Jaclyn Johnson, CEO & Founder of Create & CultivateJaclyn Johnson, CEO & Founder of Create & Cultivate

Jaclyn Johnson, CEO and founder of Create & Cultivate, self-funded two multimillion dollar businesses.

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Female founders may not receive as much venture funding as their male counterparts, but they’re more likely to start businesses, according to a recent report by Visa.

In honor of women who are shaping business and leadership, we’ve rounded up 18 female founders who started their companies by themselves and drove them to success.

These women worked, pitched, applied, and saved their way to the funding they needed to grow. Today, they maintain full ownership of their businesses, or otherwise share ownership with their cofounders. They bootstrapped their companies without outside investment (though some may take equity soon).

Subscribe to Business Insider to read how these female founders funded and grew their businesses. 

Deidre Mathis, founder and CEO of Wanderstay hostel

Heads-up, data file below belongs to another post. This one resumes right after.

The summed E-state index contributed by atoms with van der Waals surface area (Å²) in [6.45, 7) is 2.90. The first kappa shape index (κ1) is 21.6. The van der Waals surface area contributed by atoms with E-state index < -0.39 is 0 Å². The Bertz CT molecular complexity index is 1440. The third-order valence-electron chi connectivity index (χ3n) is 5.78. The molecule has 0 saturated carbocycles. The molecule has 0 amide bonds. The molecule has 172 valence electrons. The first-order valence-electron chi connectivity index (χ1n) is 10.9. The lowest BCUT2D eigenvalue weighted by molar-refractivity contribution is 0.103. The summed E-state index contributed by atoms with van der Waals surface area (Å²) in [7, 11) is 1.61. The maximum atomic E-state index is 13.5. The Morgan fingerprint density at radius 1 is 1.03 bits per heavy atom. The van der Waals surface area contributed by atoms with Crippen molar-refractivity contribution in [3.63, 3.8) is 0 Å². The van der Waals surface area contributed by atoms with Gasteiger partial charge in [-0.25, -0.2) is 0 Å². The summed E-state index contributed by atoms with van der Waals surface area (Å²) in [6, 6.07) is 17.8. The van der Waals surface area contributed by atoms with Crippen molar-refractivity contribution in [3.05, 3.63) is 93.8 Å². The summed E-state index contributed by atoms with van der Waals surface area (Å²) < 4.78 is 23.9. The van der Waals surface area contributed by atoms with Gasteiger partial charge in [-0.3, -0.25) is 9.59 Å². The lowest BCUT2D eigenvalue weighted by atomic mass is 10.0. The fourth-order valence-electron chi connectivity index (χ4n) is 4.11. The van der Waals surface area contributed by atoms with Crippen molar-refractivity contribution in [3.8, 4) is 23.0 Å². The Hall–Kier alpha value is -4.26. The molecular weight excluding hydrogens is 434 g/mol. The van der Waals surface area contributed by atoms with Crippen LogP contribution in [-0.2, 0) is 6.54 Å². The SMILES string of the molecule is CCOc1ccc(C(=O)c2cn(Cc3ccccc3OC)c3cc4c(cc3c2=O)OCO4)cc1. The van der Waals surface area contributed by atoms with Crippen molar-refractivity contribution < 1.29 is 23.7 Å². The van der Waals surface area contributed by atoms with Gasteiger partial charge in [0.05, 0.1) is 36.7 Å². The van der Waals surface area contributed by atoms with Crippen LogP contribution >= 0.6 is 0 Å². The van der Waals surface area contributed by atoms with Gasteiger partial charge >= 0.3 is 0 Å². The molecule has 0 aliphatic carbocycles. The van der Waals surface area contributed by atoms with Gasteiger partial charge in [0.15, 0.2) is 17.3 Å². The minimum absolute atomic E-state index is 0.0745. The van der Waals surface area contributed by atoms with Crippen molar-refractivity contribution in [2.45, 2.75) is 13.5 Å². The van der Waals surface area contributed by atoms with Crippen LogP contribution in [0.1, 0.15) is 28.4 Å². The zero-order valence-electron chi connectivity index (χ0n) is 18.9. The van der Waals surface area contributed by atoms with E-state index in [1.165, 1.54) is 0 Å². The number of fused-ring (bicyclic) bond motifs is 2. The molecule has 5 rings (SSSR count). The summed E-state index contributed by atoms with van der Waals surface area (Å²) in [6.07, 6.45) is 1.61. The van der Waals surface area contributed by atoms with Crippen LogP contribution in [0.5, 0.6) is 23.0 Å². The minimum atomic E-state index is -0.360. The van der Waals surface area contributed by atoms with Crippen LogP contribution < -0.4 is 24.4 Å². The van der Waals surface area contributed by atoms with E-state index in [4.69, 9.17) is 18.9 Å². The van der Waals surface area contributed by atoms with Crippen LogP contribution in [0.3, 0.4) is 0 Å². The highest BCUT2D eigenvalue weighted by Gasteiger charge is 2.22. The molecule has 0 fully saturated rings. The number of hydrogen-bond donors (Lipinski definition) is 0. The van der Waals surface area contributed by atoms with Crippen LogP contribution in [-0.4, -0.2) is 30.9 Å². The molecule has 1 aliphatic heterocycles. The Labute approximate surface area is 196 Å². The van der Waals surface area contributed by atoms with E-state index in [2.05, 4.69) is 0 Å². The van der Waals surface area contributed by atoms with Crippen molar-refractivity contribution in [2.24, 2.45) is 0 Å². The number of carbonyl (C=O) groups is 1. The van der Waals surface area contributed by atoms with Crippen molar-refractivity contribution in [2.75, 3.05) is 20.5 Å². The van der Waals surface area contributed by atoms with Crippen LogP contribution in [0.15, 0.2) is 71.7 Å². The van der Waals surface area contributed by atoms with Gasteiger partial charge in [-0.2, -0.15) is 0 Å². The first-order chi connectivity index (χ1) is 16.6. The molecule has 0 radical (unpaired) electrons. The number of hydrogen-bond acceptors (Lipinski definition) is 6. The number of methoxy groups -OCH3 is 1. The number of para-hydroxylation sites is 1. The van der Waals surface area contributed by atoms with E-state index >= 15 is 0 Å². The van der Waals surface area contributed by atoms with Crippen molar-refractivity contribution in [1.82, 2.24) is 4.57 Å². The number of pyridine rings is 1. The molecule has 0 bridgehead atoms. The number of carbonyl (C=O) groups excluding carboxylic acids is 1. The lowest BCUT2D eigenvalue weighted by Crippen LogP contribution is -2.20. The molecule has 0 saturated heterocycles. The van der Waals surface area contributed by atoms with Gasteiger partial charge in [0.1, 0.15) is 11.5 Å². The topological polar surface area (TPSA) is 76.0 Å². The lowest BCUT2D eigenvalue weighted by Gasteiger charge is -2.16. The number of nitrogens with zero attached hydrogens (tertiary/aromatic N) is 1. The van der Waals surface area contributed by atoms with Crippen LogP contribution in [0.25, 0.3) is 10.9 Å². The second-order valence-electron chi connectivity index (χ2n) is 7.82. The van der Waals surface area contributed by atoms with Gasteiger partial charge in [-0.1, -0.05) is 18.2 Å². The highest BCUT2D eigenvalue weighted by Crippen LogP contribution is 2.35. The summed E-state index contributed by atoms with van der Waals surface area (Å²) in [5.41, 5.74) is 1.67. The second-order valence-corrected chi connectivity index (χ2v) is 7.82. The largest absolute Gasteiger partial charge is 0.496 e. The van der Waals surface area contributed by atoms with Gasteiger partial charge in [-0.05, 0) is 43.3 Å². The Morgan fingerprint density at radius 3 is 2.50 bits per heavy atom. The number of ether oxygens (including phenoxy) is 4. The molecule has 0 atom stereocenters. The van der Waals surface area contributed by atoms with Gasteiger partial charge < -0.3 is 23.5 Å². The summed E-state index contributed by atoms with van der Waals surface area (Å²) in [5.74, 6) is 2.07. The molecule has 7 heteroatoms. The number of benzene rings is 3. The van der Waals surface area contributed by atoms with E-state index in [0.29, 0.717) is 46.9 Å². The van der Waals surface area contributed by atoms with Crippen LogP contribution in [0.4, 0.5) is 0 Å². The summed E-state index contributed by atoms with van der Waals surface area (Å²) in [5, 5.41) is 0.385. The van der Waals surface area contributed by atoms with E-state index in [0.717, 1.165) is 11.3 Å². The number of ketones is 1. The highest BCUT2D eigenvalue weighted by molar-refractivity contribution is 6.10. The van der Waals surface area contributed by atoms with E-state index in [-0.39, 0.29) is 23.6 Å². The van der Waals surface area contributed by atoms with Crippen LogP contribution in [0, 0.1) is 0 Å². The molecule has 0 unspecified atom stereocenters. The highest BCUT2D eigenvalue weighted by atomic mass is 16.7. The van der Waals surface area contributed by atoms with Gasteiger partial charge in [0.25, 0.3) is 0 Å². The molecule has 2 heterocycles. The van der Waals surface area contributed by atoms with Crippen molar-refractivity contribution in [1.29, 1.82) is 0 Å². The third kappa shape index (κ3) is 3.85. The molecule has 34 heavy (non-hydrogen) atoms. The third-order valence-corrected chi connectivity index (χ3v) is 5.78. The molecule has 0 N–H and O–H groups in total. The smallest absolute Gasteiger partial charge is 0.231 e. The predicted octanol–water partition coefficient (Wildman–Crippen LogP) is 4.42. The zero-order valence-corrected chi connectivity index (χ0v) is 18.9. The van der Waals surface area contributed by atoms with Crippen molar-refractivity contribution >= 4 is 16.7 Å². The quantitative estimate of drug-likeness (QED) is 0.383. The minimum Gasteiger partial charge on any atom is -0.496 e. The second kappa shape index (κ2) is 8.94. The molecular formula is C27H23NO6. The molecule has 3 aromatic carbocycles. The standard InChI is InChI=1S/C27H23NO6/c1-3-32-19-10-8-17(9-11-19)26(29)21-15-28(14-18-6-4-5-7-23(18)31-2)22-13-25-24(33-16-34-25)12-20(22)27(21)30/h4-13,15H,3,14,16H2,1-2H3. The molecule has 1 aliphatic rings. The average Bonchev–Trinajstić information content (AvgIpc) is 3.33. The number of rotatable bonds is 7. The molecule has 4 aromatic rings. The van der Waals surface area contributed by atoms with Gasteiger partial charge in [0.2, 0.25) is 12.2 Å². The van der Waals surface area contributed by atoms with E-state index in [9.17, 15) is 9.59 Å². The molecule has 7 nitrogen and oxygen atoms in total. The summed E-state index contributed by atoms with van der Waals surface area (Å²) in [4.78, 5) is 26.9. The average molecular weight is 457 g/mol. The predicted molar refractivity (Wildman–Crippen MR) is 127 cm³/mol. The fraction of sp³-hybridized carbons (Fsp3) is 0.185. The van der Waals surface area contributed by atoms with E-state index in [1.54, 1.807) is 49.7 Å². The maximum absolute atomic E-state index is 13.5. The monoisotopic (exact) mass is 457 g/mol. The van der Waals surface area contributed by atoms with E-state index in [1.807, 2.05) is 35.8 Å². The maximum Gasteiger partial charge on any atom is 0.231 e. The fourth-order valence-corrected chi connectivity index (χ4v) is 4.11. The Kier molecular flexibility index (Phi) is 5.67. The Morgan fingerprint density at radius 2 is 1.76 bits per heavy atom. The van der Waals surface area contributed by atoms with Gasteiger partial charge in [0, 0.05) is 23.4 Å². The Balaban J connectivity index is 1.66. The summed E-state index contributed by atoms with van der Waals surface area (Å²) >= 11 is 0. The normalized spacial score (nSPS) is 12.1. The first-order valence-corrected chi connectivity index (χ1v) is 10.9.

Wanderstay hostel owner, Deidre Mathis.

Wanderstay hostel owner, Deidre Mathis.

Courtesy of Mastercard

Deidre Mathis has won $75,000 in 12 pitch competitions since starting her hostel business, Wanderstay. The hostel is in Houston, Texas, and it offers shared dorms and private rooms for $35 to $60 per night.

She explained how entrepreneurs can nail their business pitches »

Kristie Nystedt, cofounder and CEO of Raleigh Brewing Co.

NystedtK 121

Raleigh Brewing Co. cofounder and CEO, Kristie Nystedt

Courtesy of Raleigh Brewing Company

Kristie Nystedt quit her job in healthcare to start a brewery with her husband with $100,000 of their own savings, $150,000 in a small-business loan, and a loan from a friend. Now she is making over $200,000 a year as CEO of Raleigh Brewing Co

Read how Nystedt created a three-pronged business that paid for itself »

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